Spring semester of my freshman year at college – this would have been 1973 – I took a jazz history class taught by a youngish (28 year-old) jazz scholar and graduate student named Jim Patrick. (In preparation for writing this blog, I Googled Jim to see what he was up to, expecting – foolishly – to see pictures of the bearded, somewhat rotund, dryly funny guy I knew in the early ‘70’s. Instead, I found his obituary from just a few days ago – July 25, 2013 –which mentions that he died at 68, was predeceased by his wife, was a loving grandfather and yadda yadda. Holy crap. Sometimes I hate the internet; we can no longer pretend “not to know”. Meanwhile, the question, no matter how cliché, must be asked: where does the time go?)
I became friends with Jim, because he was the one-and-only jazz guy on the Princeton music faculty. (An interesting factoid: as a graduate student in jazz, he wasn’t being advised and overseen by a music department faculty member but rather, by a sociology professor named Morroe Berger. In those days at ivy-strangled Princeton, jazz was not considered a genuine musical genre but rather, a sociological phenomenon. Thankfully, forty years later, that has changed.)
In January of 1973, just before the beginning of the semester during which I took Jim Patrick’s jazz class, my paternal grandfather went to that great pinochle game in the sky and I inherited a couple of thousand dollars. That might sound like chump-change today, but in ’73 it was serious bucks. I used the money to do two things. First, I bought a Fender-Rhodes 73-key electric suitcase piano at Sam Ash on West 48th street in New York City. (Dang, I loved that Rhodes. I owned a couple more Fender-Rhodes but neither ever played as easily or sounded as sweet as that 73. Wish I still had it.)
I decided to spend the remainder of my inheritance on private lessons. Now, as a potential music major, I was already taking private lessons funded by the music department with a whiz-kid disciple of Robert Helps named Jerry Kuderna. (Thankfully, Jerry is alive, kicking, and playing the living daylights out of the piano to this day. He lives in Berkeley California, about twenty minutes away from where I’m writing this missive. He premiered a work of mine called South Bay Angle on March 17 of this year, and that’s how I prefer my relationships: living.)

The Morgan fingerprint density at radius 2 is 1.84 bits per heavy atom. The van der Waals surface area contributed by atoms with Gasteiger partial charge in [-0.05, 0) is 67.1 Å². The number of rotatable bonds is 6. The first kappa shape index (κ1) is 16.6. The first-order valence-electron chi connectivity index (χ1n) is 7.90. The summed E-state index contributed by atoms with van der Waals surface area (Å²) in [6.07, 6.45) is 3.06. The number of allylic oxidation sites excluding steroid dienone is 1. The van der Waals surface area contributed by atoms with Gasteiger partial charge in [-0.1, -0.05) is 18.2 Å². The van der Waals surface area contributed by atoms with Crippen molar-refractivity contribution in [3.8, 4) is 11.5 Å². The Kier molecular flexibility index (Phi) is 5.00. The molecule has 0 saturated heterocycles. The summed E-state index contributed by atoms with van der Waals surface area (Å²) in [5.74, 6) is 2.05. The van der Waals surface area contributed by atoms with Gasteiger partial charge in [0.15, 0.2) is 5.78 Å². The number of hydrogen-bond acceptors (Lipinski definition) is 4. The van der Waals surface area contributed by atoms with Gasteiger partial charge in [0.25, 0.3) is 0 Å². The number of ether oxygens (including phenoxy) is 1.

(No more long, gratuitous parenthetical statements; I promise.)
So even though I was working on Chopin Etudes with Jerry, I wanted to take private lessons in jazz with someone. Enter Jim Patrick. About two or three weeks into the jazz class, I made an appointment with him, introduced myself, and told him what I was looking for. We put our heads together and came up with the name Lee Konitz. Though Konitz was (is) a brilliant alto saxophonist and not a pianist, he had a reputation as an excellent teacher of improvisation, and that’s what I was looking for. Phone calls were made, a time was set up, and on the appointed day I got on the bus to NYC with Lee Konitz’ east side address scribbled in my notebook.
My next post: lessons with Lee.
But first! A beautiful duet between Lee Konitz and Chick Corea, playing “Stella By Starlight” at the Woodstock Jazz Festival in 1981. It is my humble opinion much of the best work done by both Konitz and Corea are duets, and the link below is a prime example of the sort of freedom and simpatico each player exhibits in a duet setting (with the proper partner, of course!).